If there are any constants to Sony’s PlayStation console, one of them has to be Everybody’s Golf (also known as Hot Shots Golf). I’ve played Clap Hanz Limited’s fun and fancy-free golf games as far back as the PlayStation 2 and all the way through the PlayStation Vita and found them to be cheery and easy enough to get into. The franchise is a staple of the PlayStation brand and it’s no surprise to see it on the PlayStation VR. And you know what? The PlayStation 5 will probably have one too. I’d be worried if it didn’t! Everybody’s Golf VR is built on a fond and familiar foundation and carries the same celebratory and upbeat attitude towards the sport.
I tried real golfing once and the experience was embarrassing. It would take me three or four tries to hit the damn ball and my group of novices was stalked by a golf cart riding course monitor because we kept holding up other players. By the time we reached the last hole, my heart racing and shirt damp with sweat, I pledged to spare any future embarrassment and stick with video game golf. By virtue of their control mechanisms, golf video games are accessible to everyone. Hitting the ball involves coordinating button presses to control the power of the swing. More advanced games get trickier by shifting control over to the analog sticks to better simulate the experience of swinging a golf club. Thanks to buttons, analog sticks, and a symphony of on-screen indicators and aiming tools, maintaining consistent accuracy with drives and putts was pretty easy to achieve.
These crutches go flying out the window in VR because the ball’s trajectory lies primarily on your squared shoulders and slightly bent knees. The lack of old school quality of life features may be enjoyable to those kinds of players wanting the challenge of gaining 1:1 control of their golf swing. Others will wish for a button to snap their virtual clubs in half. The art of the golf swing in Everybody’s Golf VR takes practice to master.
There are two control options available, either with the PlayStation Move wand or the Dualshock controller. I’d strongly advise against the controller because it’s really awkward to use. I tried it out on a few holes and found the idea of swinging a controller with both hands to be unwieldy and unreliable. Besides, the Move wand is so much more fun and easier to use: press the Move button to address the ball and swing the peripheral just like you would a real club. Moving your arms with a measured force (the faster the swing, the more power behind it) and angling the club in the direction you want the ball to go just before the moment of impact affords better precision and accuracy over the DualShock. Just don’t expect to become the next Jack Nicklaus. Even with the Move, pulling off accurate swings with the right amount of power takes some getting used to and that goes double for the short game.
Everybody’s Golf isn’t an intense or overly sophisticated golf simulator, which is great! I actually find the series’ no-fuss, no-muss direction to be fantastic and less intimidating. This franchise, and the VR game is no different, is more concerned with getting you out onto the green with as few barriers as possible. That being said, courses and playable holes are limited at the start of the game which serves to incentivize continuous play. The most interesting thing I picked up on with Everybody’s Golf VR was how grown up it looks. The earlier games were defined by colorful characters, cartoon-like sensibilities, and pretty courses and this edition ditches cartoon mascots for realistic looking men and women and more down to earth recreations of their fanciful golf courses.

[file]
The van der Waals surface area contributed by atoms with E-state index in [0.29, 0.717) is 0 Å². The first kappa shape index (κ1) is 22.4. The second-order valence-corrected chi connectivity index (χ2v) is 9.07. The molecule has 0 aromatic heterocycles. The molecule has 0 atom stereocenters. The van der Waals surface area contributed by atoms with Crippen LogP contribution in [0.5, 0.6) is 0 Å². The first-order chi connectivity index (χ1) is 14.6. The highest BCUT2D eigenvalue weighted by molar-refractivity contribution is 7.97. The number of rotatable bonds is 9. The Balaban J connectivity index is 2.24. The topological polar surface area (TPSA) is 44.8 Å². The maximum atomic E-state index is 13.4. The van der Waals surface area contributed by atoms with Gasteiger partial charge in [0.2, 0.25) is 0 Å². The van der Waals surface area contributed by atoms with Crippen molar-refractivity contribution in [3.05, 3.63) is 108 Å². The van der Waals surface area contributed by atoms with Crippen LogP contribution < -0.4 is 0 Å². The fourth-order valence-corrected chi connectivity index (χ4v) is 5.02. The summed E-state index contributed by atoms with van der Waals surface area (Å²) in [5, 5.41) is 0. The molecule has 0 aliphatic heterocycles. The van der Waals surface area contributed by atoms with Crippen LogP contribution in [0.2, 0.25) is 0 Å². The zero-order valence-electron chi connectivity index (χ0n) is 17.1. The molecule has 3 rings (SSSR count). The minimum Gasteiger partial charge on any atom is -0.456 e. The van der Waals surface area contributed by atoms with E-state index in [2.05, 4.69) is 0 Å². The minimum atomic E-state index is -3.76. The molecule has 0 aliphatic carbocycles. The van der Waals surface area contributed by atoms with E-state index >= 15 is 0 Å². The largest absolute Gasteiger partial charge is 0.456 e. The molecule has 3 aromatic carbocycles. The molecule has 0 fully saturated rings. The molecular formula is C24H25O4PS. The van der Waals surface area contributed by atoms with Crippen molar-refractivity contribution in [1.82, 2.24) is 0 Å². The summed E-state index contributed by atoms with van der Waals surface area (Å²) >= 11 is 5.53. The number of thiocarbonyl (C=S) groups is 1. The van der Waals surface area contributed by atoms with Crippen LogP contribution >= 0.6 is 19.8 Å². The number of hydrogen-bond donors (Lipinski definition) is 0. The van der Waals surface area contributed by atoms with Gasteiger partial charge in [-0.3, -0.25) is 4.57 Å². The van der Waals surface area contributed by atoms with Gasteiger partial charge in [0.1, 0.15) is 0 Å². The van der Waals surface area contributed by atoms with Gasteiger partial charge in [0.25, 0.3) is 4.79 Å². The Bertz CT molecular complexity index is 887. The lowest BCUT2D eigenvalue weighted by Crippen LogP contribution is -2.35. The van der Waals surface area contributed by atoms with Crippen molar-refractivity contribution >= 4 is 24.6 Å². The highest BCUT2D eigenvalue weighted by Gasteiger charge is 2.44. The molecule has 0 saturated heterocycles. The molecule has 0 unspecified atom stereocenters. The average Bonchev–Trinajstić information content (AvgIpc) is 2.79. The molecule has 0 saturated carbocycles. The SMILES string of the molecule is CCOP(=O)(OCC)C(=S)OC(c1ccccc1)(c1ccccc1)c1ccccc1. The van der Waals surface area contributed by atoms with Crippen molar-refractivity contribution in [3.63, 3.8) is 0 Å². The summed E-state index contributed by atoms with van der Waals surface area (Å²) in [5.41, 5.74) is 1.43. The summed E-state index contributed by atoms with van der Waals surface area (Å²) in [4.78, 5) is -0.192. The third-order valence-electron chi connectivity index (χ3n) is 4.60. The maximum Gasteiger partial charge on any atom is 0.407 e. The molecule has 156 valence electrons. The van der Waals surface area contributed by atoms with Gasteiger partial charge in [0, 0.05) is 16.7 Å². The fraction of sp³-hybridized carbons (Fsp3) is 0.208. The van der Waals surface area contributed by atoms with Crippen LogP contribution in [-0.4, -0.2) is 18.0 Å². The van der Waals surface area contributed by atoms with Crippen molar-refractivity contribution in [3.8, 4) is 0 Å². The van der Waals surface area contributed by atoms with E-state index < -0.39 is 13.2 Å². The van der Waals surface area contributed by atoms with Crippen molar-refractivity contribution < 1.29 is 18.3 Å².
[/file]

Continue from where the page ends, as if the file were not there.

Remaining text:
A hostess serves as your guide to the world of Everybody’s Golf VR and is quick to offer a polite bow, smile, and friendly attitude, all of which make for a distinctly Japanese vibe. Your caddie behaves the same way, only they have more opportunities to share their personality. There are multiple caddies to choose from and all are happy to sing your praises, offer encouragement, and give advice based on various conditions at any given time. Playing golf is a quiet experience, as I suppose it should be, but there’s no music outside of the ambient outdoor soundtrack nor are there any spectators to clap for your victories. The caddy’s presence on the green, then, is comforting, reassuring, and goes a long way to make the game feel less lonely.
Everybody’s Golf VR is not going to change the way people look at golf video games. Let Electronic Arts worry about that. Clap Hanz Limited hasn’t let me down in the past and the transition to virtual reality hasn’t compromised their unique vision for golf. With different gameplay options designed to suit quick or extended play, cosmetic goodies to earn, and multiple courses, Everybody’s Golf VR offers good value for its thirty dollar price tag. I was concerned about using the Move wand at first, knowing that certain VR games I’ve played before suffered tracking issues, but I had absolutely no problems here. And it’s way, way better than using the Dualshock. Sadly, the Move couldn’t help me with my own physical failings, meaning that many, let’s be real, all missed and failed swings were my fault. Everybody’s Golf VR is challenging and more physically demanding but is just as fun and spirited as any other game in the series.
Librarian by day, Darkstation review editor by night. I've been playing video games since the days of the Commodore 64 and I have no interest in stopping now that I've made it this far.